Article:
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My problem is that I have a table, but I only want a subset of the rows, from first index to last index. I thought you could do it like this:

$('table tr:gt(2):lt(5)');

I thought it would give you only rows #3 and #4 but it ends up giving you more than that. How can I tell the selector to choose only rows #3 and #4?

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See also .slice() – Peter Krauss Feb 22 '13 at 13:16
up vote 19 down vote accepted

You're pretty close, but the problem in your selector is the :lt(5) filter.

You would want something like:

$('table tr:gt(2):lt(2)');

The difference is that by the time the lt() filter is applied, the first three elements were already removed from the set (by the gt() filter). So this will grab the 3rd and 4th element (zero-indexed), instead of the 3rd through the 8th.

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Perfect! This works as expected. Thanks for clarifying that. – Bob Dec 23 '09 at 18:19
    
I suppose as a side question where can I submit a feature request to add a range selector, so that it might look something like $('table tr:in(2,4)') or is there a plugin that already accomplishes such functionality? – Bob Dec 23 '09 at 18:26
1  
@Bob you should really look into using slice as @DaveWard answered. it is a lot more readable and will work the way you expect it to. Also, you aren't getting any performance gains by doing things this way, it's still finding all table tr then filtering that list down. – TM. Dec 23 '09 at 18:58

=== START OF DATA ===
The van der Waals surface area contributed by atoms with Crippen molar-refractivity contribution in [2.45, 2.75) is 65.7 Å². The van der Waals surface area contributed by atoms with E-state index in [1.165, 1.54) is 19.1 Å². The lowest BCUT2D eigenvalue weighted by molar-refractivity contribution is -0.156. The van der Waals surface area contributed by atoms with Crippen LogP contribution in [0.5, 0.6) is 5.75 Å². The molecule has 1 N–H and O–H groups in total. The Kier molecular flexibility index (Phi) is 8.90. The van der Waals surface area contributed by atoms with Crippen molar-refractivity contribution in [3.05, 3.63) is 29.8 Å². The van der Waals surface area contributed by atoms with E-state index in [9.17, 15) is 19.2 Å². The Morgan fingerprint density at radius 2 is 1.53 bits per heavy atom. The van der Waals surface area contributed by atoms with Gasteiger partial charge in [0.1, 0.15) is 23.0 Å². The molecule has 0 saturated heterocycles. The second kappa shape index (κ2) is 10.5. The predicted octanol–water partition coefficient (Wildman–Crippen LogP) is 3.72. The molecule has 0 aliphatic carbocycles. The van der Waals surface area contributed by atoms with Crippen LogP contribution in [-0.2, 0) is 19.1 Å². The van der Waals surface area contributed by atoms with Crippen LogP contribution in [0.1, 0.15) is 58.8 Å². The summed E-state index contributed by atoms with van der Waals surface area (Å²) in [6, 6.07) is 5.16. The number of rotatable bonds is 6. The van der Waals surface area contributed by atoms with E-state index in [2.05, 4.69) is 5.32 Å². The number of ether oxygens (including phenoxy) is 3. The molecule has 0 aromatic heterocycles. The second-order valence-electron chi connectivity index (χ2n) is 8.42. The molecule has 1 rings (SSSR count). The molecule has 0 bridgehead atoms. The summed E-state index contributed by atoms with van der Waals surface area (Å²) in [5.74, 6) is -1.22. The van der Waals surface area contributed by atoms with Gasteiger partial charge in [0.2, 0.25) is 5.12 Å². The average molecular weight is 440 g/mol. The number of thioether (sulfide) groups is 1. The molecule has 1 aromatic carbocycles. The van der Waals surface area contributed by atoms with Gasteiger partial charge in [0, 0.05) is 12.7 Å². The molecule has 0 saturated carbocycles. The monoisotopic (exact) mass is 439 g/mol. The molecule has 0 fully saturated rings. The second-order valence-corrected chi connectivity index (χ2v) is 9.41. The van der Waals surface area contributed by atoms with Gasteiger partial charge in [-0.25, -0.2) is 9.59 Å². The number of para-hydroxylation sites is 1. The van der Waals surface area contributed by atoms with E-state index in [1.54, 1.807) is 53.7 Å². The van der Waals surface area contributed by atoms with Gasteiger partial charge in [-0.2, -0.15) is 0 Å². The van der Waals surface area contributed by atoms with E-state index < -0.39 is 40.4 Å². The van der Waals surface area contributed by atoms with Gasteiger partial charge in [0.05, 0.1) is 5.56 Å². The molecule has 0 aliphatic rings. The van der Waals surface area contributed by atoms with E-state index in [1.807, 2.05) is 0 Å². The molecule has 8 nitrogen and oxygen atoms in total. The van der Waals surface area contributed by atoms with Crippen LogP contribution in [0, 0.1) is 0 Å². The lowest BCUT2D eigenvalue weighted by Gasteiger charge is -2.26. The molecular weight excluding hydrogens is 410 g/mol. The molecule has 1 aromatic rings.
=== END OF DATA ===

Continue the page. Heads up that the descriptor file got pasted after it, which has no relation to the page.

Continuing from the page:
I agree that the best solution here would definitely be a slice, I was merely clarifying the code in question. Slice is definitely the best way to get a range. Filter selectors are much slower than native array functions. – Alex Sexton Dec 23 '09 at 21:05

How about $('table tr').slice(2, 4)

Since JavaScript arrays are 0 indexed, that will give you the third and fourth row of the table. Slice will still return a jQuery wrapped (sub)set, so it's the same end result.

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Yes, but I want the selector to only look for the specified rows. With that method, jQuery first fetches all of the table rows, then filters out the undesired tables. – Bob Dec 23 '09 at 18:18
    
@Bob, it does that even if you use the selector version – TM. Dec 23 '09 at 18:56
    
Oh, that's disappointing. I assumed that internally jQuery would skip over rows that are less than the given index, or stop when the rows are greater than the given index when you use their respective selector modifiers. At least that way it wouldn't have to consider all of the table rows. – Bob Dec 23 '09 at 19:15
    
It's not much to worry about either way, since those rows are coming back from a relatively fast getElementsByTagName call. I greatly prefer using slice, because that complex :gt():lt() selector is just plain text and very brittle/unreadable. – Dave Ward Dec 23 '09 at 19:38

I reckon you've got it spot on, although I would imagine that jQuery will count from 0 in it's index of elements.

So would it be gt(1) and lt(4) ?

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Right, it's from the zero index. My mistake. – Bob Dec 23 '09 at 18:19

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